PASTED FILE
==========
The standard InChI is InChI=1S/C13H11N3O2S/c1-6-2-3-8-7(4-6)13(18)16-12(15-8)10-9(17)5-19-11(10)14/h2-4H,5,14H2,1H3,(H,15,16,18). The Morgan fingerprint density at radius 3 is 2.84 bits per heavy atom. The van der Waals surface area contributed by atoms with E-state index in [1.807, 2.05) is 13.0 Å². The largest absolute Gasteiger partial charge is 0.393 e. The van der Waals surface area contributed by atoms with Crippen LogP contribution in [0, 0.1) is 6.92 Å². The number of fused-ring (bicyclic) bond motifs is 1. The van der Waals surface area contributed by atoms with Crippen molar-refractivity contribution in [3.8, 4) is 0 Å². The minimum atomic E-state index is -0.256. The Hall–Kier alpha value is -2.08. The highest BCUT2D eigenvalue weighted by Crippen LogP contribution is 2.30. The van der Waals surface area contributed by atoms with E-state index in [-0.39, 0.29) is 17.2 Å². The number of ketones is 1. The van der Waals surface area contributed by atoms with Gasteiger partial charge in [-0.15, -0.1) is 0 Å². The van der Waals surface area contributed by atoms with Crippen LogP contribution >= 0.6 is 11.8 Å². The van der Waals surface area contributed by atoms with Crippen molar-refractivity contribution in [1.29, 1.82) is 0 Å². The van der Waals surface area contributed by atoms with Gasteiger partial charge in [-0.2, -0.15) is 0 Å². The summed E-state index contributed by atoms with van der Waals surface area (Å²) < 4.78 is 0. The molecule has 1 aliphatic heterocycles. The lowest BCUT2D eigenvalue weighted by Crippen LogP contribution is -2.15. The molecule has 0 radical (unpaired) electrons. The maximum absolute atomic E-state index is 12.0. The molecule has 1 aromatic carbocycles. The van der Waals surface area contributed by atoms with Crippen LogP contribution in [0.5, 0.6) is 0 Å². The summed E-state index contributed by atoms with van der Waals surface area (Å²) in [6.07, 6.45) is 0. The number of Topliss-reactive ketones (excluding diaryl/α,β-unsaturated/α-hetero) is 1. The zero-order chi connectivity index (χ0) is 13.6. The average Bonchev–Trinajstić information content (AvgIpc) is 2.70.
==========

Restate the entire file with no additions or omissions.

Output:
The standard InChI is InChI=1S/C13H11N3O2S/c1-6-2-3-8-7(4-6)13(18)16-12(15-8)10-9(17)5-19-11(10)14/h2-4H,5,14H2,1H3,(H,15,16,18). The Morgan fingerprint density at radius 3 is 2.84 bits per heavy atom. The van der Waals surface area contributed by atoms with E-state index in [1.807, 2.05) is 13.0 Å². The largest absolute Gasteiger partial charge is 0.393 e. The van der Waals surface area contributed by atoms with Crippen LogP contribution in [0, 0.1) is 6.92 Å². The number of fused-ring (bicyclic) bond motifs is 1. The van der Waals surface area contributed by atoms with Crippen molar-refractivity contribution in [3.8, 4) is 0 Å². The minimum atomic E-state index is -0.256. The Hall–Kier alpha value is -2.08. The highest BCUT2D eigenvalue weighted by Crippen LogP contribution is 2.30. The van der Waals surface area contributed by atoms with E-state index in [-0.39, 0.29) is 17.2 Å². The number of ketones is 1. The van der Waals surface area contributed by atoms with Gasteiger partial charge in [-0.15, -0.1) is 0 Å². The van der Waals surface area contributed by atoms with Crippen LogP contribution >= 0.6 is 11.8 Å². The van der Waals surface area contributed by atoms with Crippen molar-refractivity contribution in [1.29, 1.82) is 0 Å². The van der Waals surface area contributed by atoms with Gasteiger partial charge in [-0.2, -0.15) is 0 Å². The summed E-state index contributed by atoms with van der Waals surface area (Å²) < 4.78 is 0. The molecule has 1 aliphatic heterocycles. The lowest BCUT2D eigenvalue weighted by Crippen LogP contribution is -2.15. The molecule has 0 radical (unpaired) electrons. The maximum absolute atomic E-state index is 12.0. The molecule has 1 aromatic carbocycles. The van der Waals surface area contributed by atoms with Crippen LogP contribution in [0.5, 0.6) is 0 Å². The summed E-state index contributed by atoms with van der Waals surface area (Å²) in [6.07, 6.45) is 0. The number of Topliss-reactive ketones (excluding diaryl/α,β-unsaturated/α-hetero) is 1. The zero-order chi connectivity index (χ0) is 13.6. The average Bonchev–Trinajstić information content (AvgIpc) is 2.70.